When the gavel finally came down on convicted scam artist Kulwant Singh Gill on March 28, it came down hard.
A federal judge sentenced the California resident to 10 years and 10 months in federal prison for defrauding more than 100 trucking companies, followed by three years of supervised release and topped by $443,388 in restitution to victims of his illegal brokerage scheme.
Gill’s sentence is one of the toughest prison terms handed down in recent memory for a brokerage scam. Similar cases often end with shorter prison terms, even though they may involve much larger fines.
For instance, a federal court in Pennsylvania last month ordered Rubik Avetyan and his sons Alfred and Allen to pay $1.1 million in a similar broker fraud case. Avetyan was sentenced to five years in jail. His sons got four years and two months each.
It would be nice to think such tough action by federal courts indicate a broad-based crackdown on fraudulent brokers, and that long jail sentences and big fines soon will discourage such con artists. That’s not likely, however.
The transportation arena is ripe with fraud of this type, according to Robert Voltmann, president and CEO of the Transportation Intermediaries Association. Because brokerage scams often involve small businesses defrauded of small amounts of money, they are difficult to uncover and prosecute. Broker fraud often goes unreported, because truckers are worried insurance premiums will rise, or they simply don’t know where to report the crime.
The Federal Motor Carrier Safety Administration is tasked with investigating brokerage fraud, but has little resources to dedicate to the task.
Voltmann believes the best way to fight scam artists who give honest brokers a bad name is to pass the Fighting Fraud in Transportation Act, included as an amendment in the $109 billion transportation bill passed by the Senate and the bill stalled in the House of Representatives.
“These convictions are a positive sign, but the transportation industry is ripe with fraud, and the FMCSA can only do so much,” Voltmann said. “This is why the professional private sector is supporting the Fighting Fraud in Transportation Act contained in the Senate and House transportation bills. The legislation will provide the private sector with the means of going after fraudulent operators and cheats.”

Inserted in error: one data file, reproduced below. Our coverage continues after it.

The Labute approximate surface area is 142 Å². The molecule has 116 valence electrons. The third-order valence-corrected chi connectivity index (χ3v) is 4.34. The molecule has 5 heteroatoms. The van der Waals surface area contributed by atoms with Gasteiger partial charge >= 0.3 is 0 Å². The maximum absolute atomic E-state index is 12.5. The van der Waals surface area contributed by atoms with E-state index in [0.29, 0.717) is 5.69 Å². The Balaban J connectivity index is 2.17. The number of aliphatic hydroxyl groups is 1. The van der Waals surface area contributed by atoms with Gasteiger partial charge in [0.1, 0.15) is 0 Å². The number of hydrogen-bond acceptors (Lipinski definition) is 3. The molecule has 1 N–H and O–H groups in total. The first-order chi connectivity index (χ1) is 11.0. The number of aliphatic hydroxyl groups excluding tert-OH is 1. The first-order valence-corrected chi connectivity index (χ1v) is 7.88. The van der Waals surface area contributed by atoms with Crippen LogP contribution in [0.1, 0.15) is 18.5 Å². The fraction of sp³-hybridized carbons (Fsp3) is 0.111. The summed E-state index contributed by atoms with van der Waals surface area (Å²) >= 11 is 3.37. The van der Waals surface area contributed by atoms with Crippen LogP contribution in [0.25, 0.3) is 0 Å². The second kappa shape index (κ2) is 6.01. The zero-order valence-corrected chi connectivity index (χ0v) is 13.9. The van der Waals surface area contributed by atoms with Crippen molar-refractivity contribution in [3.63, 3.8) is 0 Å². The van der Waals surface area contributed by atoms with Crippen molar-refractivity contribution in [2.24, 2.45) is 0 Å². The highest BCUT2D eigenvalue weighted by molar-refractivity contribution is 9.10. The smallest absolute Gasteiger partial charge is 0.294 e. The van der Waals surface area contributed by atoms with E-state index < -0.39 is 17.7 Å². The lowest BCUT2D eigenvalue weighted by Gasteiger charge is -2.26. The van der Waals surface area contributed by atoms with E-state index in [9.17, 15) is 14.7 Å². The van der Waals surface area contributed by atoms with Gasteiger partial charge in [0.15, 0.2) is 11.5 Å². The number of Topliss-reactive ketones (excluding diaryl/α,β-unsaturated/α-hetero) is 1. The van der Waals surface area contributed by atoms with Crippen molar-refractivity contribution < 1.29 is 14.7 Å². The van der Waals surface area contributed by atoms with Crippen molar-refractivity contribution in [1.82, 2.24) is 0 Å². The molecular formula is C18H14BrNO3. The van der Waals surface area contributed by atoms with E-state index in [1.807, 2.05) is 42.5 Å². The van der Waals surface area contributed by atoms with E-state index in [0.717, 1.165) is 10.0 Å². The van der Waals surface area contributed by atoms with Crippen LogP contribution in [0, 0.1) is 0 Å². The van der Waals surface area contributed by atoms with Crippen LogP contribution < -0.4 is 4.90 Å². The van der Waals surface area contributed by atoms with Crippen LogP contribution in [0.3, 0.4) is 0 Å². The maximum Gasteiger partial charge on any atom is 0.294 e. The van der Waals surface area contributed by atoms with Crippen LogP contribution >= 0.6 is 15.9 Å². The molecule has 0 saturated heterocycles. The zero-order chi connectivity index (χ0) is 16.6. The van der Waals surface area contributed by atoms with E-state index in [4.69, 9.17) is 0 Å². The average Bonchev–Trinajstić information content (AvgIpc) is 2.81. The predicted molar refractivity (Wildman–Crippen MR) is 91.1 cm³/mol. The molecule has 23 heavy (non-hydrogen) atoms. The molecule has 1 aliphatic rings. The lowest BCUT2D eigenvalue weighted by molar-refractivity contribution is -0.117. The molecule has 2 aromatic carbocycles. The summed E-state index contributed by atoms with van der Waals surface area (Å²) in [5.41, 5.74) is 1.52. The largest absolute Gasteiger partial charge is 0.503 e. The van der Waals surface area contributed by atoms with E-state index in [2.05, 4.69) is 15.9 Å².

That legislation is opposed, however, by the Association of Independent Property Brokers and Agents, which claims thousands of small brokers would be put out of business by the bill’s $100,000 surety bond requirement. Emotions run hot over the issue. An unsigned note sent from email@example.com — an AIPBA Web domain — compared the TIA to “terrorists” and “fascists.”
The higher broker bond, however, is only one element of the bill in question. The legislation also would order the Department of Transportation to screen its list of registered carriers, brokers and freight forwarders annually and require the FMCSA to ensure that list accurately reflects only businesses with active operating authority. The bill also states that truckers need separate broker or forwarder authority and surety bonds to act as freight intermediaries.
Practically everyone in the transportation arena, including the FMCSA, wants the FMCSA to do a better job of vetting applicants for motor carrier and freight broker authority. The ease with which applicants can obtain authority and pose as carriers or brokers contributes greatly to the proliferation of fraud schemes such as the ones run by Avetyan and Gill. In fact, Gill set up more than two dozen fraudulent brokerage firms and motor carriers, and continued his scam even after being indicted in 2006, defrauding at least 100 legitimate trucking companies.
According to the U.S. Justice Department, Gill would use Internet-based load boards to find shipments and pose as a trucker, offering to transport those loads for shippers or brokers. He then would repost those loads on the same or different load boards, acting as a broker seeking another trucking company to transport the freight. Gill collected payment from the original broker or shipper, but when the trucker who actually hauled the freight billed him, Gill refused.
He was first indicted in 2006, indicted a second time in 2008 and convicted after pleading guilty in 2009 to eight counts of wire fraud and five counts of making false statements to a government agency.
It will take many more sentences of this type, however, as well as federal regulations with teeth, to convince con artists to abandon the lucrative brokerage field for a new gig.